whether through meaning-infused rituals or through religiously charged lan-
guage, thereby allowing fans to recast celebrities as new-age saints.
2 Understanding celebrity worship in relation to
popular culture and implicit religion
Based on this understanding of implicit religion, we see that fans use of online
mass media can be interpreted as a practice by which they construct celebrities
as divine figures to be worshipped, which exhibits an implicitly religious charac-
ter and process of meaning-making. In order to provide support for this thesis,
several issues must be explored. The first aspect we consider is how the mass
media have historically created the very concept of the celebrity by providing
constant public exposure to particular individuals, allowing them to accumulate
attention and become firmly lodged in the public realm, regardless of actual tal-
ent or accomplishments. Secondly, we address the role that fans those outside
the official media profession play in the reconstruction of celebrities particular
identities, especially with regard to the use of new social media. Lastly, we syn-
thesise previous research surrounding the argument that practitioners of celeb-
rity worship demonstrate the use of various characteristics indicative of an au-
thentic form of implicit religion.
The mass media has led to the very development of the celebrity by promot-
ing the constant public exposure of select individuals. For example, in Evans
(2005) reflection on the history of the celebrity, she explains that while fame
is a value that has always had to be mediated, it was not until the 1920s and
the advent of the film star a product of mass media that celebrities private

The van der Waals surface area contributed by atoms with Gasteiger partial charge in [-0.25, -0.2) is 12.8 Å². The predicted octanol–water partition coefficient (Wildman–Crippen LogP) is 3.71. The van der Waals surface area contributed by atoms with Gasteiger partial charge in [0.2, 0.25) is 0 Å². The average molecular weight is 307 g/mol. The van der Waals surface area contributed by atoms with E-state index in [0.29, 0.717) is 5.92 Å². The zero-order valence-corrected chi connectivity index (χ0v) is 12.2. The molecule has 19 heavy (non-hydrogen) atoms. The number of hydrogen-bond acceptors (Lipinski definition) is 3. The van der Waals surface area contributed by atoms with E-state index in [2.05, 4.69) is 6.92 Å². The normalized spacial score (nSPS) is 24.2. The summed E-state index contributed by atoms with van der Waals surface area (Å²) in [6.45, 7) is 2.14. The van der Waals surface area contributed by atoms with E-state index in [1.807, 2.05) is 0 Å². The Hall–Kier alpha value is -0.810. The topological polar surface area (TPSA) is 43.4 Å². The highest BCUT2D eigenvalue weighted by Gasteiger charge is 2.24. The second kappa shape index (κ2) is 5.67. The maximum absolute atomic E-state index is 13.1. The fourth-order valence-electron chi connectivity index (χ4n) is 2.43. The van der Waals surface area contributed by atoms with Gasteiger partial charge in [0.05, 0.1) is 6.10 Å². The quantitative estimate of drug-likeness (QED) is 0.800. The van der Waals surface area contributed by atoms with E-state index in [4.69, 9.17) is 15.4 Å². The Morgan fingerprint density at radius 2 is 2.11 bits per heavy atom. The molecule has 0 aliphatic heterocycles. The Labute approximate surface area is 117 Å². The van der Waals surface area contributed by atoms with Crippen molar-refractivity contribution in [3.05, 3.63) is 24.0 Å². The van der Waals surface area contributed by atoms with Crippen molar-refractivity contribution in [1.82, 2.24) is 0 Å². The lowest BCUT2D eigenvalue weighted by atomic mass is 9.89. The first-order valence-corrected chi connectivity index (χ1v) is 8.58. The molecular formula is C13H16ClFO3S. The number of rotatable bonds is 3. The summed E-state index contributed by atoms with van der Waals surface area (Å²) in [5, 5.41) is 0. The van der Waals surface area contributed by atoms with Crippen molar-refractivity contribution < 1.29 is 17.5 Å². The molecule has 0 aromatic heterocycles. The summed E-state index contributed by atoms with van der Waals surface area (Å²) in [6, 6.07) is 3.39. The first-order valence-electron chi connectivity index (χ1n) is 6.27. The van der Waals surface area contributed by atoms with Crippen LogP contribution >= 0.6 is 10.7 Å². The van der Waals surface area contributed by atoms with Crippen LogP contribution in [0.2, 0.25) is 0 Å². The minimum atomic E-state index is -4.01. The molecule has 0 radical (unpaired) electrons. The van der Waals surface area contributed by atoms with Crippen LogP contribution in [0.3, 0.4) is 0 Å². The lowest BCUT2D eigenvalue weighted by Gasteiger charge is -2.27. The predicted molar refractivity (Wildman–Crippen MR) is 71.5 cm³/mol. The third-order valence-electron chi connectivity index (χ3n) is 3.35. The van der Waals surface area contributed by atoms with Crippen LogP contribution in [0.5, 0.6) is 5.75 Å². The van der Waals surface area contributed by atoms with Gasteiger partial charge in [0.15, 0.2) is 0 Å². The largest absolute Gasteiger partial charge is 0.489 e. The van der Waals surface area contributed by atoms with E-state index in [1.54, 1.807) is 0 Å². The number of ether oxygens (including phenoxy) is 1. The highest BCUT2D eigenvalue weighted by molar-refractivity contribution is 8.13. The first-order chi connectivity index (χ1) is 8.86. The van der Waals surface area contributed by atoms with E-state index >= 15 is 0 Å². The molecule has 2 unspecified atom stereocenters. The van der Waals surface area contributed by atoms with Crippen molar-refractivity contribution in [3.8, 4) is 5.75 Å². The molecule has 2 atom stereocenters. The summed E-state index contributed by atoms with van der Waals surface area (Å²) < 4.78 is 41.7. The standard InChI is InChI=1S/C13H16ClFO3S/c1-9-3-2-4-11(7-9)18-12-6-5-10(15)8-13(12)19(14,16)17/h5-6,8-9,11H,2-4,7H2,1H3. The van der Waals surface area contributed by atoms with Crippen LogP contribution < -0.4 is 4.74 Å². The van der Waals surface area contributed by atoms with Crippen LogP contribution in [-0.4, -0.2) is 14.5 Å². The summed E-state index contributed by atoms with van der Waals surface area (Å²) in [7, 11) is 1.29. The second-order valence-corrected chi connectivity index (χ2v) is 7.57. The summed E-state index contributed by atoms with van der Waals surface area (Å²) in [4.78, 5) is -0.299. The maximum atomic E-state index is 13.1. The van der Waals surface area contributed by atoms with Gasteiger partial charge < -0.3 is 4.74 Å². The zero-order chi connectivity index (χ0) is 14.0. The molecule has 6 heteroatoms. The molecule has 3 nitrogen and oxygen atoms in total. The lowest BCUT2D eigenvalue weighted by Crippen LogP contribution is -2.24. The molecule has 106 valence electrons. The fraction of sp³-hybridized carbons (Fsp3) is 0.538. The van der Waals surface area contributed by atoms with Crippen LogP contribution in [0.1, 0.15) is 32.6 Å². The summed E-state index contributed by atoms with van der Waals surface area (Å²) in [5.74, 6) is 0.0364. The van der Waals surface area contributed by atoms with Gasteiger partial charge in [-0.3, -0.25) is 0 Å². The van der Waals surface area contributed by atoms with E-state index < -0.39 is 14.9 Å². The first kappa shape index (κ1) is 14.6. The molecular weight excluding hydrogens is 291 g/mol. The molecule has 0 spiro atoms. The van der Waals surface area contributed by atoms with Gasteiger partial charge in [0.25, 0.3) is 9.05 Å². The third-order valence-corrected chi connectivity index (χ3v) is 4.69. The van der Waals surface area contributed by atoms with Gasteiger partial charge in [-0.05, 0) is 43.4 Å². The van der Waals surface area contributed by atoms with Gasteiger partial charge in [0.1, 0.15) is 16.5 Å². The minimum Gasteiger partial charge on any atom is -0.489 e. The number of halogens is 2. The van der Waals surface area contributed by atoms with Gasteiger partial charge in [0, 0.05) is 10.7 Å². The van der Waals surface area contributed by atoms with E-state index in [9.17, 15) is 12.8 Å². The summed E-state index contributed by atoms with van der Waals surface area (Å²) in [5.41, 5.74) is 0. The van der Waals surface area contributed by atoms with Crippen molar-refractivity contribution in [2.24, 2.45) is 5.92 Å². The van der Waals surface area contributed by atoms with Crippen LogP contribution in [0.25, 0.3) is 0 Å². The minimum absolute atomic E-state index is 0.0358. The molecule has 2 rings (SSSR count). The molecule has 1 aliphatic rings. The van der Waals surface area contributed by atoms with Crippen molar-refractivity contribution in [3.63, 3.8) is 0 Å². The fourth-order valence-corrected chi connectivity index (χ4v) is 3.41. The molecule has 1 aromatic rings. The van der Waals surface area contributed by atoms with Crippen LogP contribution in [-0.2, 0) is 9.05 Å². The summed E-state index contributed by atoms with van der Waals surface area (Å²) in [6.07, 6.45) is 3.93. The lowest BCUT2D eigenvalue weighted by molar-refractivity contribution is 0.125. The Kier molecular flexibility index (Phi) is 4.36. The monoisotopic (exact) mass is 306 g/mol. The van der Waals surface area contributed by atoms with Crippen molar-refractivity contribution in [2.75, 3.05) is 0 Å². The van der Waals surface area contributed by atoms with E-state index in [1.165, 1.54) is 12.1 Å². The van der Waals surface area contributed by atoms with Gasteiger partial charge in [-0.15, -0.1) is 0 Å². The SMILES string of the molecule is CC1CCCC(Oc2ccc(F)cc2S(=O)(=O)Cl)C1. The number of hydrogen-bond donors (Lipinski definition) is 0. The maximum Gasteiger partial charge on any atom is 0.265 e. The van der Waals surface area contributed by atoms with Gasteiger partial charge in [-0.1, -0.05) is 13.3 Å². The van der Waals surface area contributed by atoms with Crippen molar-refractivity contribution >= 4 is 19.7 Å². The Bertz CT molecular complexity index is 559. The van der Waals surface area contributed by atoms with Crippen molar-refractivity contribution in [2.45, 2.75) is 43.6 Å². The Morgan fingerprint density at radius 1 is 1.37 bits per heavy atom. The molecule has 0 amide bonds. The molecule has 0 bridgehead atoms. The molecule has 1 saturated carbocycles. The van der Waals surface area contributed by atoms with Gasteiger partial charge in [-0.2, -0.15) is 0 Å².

lives became nearly inextri cable from their on-screen, performed personas. Boor-
stin (1961: xxviii) explains how the term celebrity was coined to apply to a
largely synthetic product, in constant need of public attention from the mass
media and journalism venues in order to make the general population even
aware of their continued existence and to draw veneration of their perceived at-
tributes. Hollander (2010: 151) echoes these claims, deeming attention given to
celebrities to be largely artificial, in that being a celebrity is not dependent
on genuine talents, attractiveness or even the accumulation of wealth but is in-
stead generated by publicists, journalists and public relations firms. In this
vein, Rothenbuhler (2 005: 94) argues that we see an emergence of the Cult of
the Church of the Individual, in which the individual emerges as a celebrated
deity, with established celebrities at the top of the ranks. Importantly, he notes
6 Modern-day Martyrs: Fans Online Reconstruction of Celebrities as Divine
that this new church eschews physical or material bodies and instead is struc-
tured around the communication surrounding the individuals and is therefore
ultimately dependent on discourse and text. Not only is mass communication